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Prague’s Czechered Past

In Prague’s sophisticated shopping district, nestled between a casino and MacDonald’s,  sits the Museum of Communism. The museum is easily missed, set back off the street inside the grand Palace Savarin and unremarkable compared to the garishness of its next-door neighbours. It looks uncomfortable in its surroundings and like communism itself, unable to resist the encroachment of alien ideologies. 

As you enter and mount the sweeping staircase, a nine-foot tall statue of Lenin meets visitors. The soviet figurehead towers above in familiar pose, ever the determined visionary grasping the collar of his overcoat and peering into the distance. Below him is the ticket office where memorabilia is available to buy. Once symbols of a super-power, posters and badges can now be purchased at a souvenir stall. Changed days indeed, but days not so distant if you are old enough to remember the Velvet Revolution of 1989.  Sixteen years ago in Narodni Trida, a demonstration demanding democratic reforms was interrupted by riot police in which 167 people were injured. Mikhail Gorbacev’s Perestroika had put increased pressure on Gustav Husak, who was unwilling to modernise his government.

The people who demonstrated that winter in Prague, were putting their weight against a door opportunity was knocking on. Rallies, protests and strikes over this period delivered the decisive blow to the establishment. Husak departed and free elections were to be held in Czechoslovakia for more than 40 years.   Katerina Dolezalova, a caretaker at the museum, was 12 in 1989 and like many Czechs too young to remember what life was like under communism. “This museum teaches children about the conditions in which people lived and how life was for them under communism. School children often visit here with assignments to discover as much as they can about the old way of life. Many of them are not told about it by their parents, so this is a way in which they can learn.”  Katerina explained that it isn’t just Czechs that come to the museum to deepen their knowledge; tourists also come to widen their appreciation of what was once a typical Czechoslovakian existence. She said, “The exhibitions are updated as and when required, based on what people like and dislike, and has been running since 2001”.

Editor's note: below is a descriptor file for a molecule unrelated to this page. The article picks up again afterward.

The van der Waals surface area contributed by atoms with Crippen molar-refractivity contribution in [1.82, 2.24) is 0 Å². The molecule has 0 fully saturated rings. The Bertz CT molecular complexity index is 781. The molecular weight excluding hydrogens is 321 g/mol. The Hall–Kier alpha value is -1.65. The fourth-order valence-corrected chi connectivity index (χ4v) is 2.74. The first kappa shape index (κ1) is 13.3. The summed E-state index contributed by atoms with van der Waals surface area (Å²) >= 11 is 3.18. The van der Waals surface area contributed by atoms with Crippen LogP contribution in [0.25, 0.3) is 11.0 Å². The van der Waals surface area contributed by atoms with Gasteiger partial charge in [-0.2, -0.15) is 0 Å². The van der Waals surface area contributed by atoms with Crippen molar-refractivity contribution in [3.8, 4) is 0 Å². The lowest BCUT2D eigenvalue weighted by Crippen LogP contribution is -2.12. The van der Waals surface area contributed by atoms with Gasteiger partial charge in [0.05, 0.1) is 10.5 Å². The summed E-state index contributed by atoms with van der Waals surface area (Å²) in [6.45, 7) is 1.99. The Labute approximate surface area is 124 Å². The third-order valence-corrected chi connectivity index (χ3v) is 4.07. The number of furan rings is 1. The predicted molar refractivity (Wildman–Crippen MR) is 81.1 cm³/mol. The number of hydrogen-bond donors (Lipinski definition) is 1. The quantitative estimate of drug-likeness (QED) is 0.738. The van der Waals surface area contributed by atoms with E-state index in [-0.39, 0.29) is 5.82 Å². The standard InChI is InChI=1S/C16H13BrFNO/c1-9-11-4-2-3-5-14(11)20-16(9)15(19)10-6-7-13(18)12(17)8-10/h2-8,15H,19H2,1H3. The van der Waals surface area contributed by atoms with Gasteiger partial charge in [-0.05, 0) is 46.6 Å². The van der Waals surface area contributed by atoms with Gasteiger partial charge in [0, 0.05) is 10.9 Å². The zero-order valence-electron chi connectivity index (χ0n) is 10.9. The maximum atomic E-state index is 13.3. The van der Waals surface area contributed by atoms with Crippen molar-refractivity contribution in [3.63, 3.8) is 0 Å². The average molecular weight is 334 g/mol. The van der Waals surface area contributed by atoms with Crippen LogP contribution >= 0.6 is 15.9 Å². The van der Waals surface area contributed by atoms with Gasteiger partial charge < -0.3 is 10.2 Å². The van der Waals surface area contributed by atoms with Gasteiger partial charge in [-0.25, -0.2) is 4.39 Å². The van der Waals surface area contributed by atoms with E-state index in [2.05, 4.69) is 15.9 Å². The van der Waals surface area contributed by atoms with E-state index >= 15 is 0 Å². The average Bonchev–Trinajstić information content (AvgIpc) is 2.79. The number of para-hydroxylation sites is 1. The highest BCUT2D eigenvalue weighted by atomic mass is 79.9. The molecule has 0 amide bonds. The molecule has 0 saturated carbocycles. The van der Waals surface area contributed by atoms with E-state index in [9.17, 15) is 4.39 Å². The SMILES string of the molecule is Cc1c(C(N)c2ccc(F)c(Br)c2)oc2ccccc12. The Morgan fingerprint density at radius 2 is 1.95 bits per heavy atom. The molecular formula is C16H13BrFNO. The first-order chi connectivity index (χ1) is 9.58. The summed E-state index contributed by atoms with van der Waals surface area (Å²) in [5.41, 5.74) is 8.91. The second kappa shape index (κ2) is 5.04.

The exhibitions are modest in size, but cover a variety of fields ones celebrated by the old regime, including daily life, politics, history, sport, economics and media propaganda. However, the building in which the exhibitions are housed reveal more about communism than is perhaps intended. The old building appears jaded and in need of redecoration. Carpets once a deep red are now stained and beginning to show signs of wearing thin. Ironic similarities to Gustav Husak, the Czechoslovakian President at the time of the Velvet Revolution, when the country demanded a modernized interior.  The entrance corridor documents the fall of the Austro Hungarian Empire after WWI, the events of Nazi fascism of WWII, through to the Russian invasion of 1968. 

At the end of this concise history lesson, the visitor arrives at a replica workshop, which epitomizes the hard working and industrious condition of that era. The workshop is cramped and dirty but it was the type of work that the communists were proud of. Where workers “clocked in”, is a sign which states, “Timely arrival for work deals the decisive blow to American aggression”. These citizens worked for the country first, themselves second.  Industry became the symbol of everything that communism stood for and boomed in the Czechoslovakia and the Soviet Union alike. Mining brought rich raw materials that fuelled the empire. The industrial age was thriving and strong in Czechoslovakia, but at the cost of the environment and the health of the populace.  In border areas where forests and wildlife once thrived, birds and trees died under the constant plumes of toxic smoke. Remarkably, once the communist government fell, the average life expectancy of the Czech people rapidly rose by 5 years.